Direct Marketing 101 – Digital Marketing's best kept secret

You might not realise it. But as well as informing traditional below-the-line marketing campaigns, direct marketing sits at the very heart of digital marketing. Here’s the when, why, here and how of it, explained in plain English.

What is direct marketing?

Direct marketing is any marketing activity where you try to elicit a response.

  • You might send out an offer in the post – AKA direct mail – complete with an application form for people to fill in and return. Bringing direct marketing principles and best practice into play means you persuade plenty of them to do exactly that.
  • You might send your target audience an email asking them to click on a link to a landing page – the email and the landing page are both mini-direct marketing projects.
  • You might create a direct response TV (DRTV) advert containing the choice of a freephone number or web page for viewers to engage with – DRTV is also powered by direct marketing

Take things a stage further and you soon realise every website page represents a small DM opportunity. Every good web page deserves a call to action, for example, and powerful CTAs are classic DM.

Every page you create plays a role in driving the visitor in the right direction, further along, the sales journey. Our copywriters take DM into account when creating content for websites.

The creative application of logic

Decode DM and you get something that looks very much like the creative application of logic. The logic bit takes into account the well-documented psychological stages consumers go through before deciding to buy a good or service, and making the process as straightforward and intuitive as possible for your audience. The clever bit is all about delivering the marketing message itself impossible to resist.

Making it easy to respond

One of the keys to DM success is to make it easy for people to respond. If for example, you hide your application form deep inside your website and only give people one payment option they’ll be less likely to respond than if your form is easy to find and you’ve provided a choice of payment options.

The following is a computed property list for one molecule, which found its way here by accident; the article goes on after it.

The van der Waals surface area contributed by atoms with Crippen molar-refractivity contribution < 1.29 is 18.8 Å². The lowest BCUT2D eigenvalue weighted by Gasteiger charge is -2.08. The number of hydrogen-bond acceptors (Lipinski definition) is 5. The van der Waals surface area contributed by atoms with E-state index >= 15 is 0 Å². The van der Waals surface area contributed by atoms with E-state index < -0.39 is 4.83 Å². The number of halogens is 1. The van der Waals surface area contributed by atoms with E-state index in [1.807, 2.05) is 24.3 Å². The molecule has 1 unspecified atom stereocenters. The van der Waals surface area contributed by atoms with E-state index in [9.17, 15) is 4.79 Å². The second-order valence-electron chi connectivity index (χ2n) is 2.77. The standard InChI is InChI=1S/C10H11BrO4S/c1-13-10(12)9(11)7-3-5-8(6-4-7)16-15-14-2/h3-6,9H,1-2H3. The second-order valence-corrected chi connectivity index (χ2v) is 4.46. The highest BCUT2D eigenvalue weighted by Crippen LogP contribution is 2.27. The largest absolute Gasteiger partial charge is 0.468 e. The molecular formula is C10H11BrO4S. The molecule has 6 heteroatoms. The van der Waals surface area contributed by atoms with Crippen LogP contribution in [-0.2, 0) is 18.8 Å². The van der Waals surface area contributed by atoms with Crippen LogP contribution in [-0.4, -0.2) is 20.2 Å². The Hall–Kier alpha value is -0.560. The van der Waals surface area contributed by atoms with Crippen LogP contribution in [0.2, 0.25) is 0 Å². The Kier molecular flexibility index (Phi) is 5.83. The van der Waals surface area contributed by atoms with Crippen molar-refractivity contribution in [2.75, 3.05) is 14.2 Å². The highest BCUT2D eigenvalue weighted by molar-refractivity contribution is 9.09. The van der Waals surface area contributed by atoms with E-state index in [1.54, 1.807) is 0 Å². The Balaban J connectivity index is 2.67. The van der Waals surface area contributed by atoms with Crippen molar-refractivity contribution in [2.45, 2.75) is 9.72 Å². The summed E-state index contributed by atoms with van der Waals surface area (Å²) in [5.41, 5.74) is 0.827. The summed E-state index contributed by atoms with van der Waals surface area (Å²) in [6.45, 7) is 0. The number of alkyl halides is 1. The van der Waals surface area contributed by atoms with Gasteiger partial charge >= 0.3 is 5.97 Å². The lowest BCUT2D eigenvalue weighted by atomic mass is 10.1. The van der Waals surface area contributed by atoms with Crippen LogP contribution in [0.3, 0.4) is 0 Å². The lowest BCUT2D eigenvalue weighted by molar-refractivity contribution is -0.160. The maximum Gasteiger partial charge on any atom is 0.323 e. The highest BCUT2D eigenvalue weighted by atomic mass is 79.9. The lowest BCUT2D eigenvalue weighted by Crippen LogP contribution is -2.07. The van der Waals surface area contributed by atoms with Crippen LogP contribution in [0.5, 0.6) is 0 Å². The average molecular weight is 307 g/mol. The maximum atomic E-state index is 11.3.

Knowing how much you’ve spent versus how much you’ve made

DM is also 100% attributable: I spend £100 on a campaign, I make £200 income as a result. But even these days, with the digital marketing industry maturing remarkably fast, far too many digital marketers don’t bother with attribution.

In many respects, direct marketing is nothing more than common sense. When you know for sure which campaigns perform the best and generate the most cash, you can roll out your approach to a wider audience with more confidence.

What’s the opposite of DM?

Traditionally called ‘above the line’, the diametric opposite of direct marketing is brand advertising. In brand advertising, everything is all very creative and lovely, but the business doesn’t know, beyond quantifying relatively fluffy and un-pin-downable stuff like ‘brand awareness’, how their TV advert or glossy off-the-page creation has performed. It has no way of ascertaining whether it has driven any action let alone generated actual income.

Segmentation, targeting and testing

Many digital marketers are only just starting to take notice of something traditional direct marketers have known for decades. When you segment your customer database into logical chunks and target your offers specifically to those segments, the results speak for themselves.

What does ‘logical’ mean in this context? It depends on your brand, your products and the offer you’re making. Here are some examples:

  • People who have bought from you more than three times VS People who bought from you just once, more than six months ago
  • Individuals who bought product A, to whom you can up-sell product B, VS those who have already bought product B but could be cross-sold product C
  • Band new customers versus loyal advocates
  • People aged 50 plus / under 50
  • People living in postcode A VS postcode B

Segmenting your database means you can target particular types of consumer with offers that have a good chance of being relevant and timely, rather than blasting out the same general message to everyone and his dog.

When you send different offers to different segments and set things up so you can attribute responses and sales on a per campaign basis, your test results inform future creative treatments, special offers and so on. You’re moving into a future where you have a good grasp of what happens, why and when. You have relatively robust empirical insight about how to improve your performance next time and generate an even better ROI.

A direct marketing focus

In short, if you’re doing digital marketing you should familiarise yourself with direct marketing. There are countless books and online resources available. But if you want to read about DM in bullshit-free everyday language you can’t go far wrong with the wonderfully clear and hugely entertaining DM guides written by Drayton Bird, Britain’s best loved home-grown DM guru.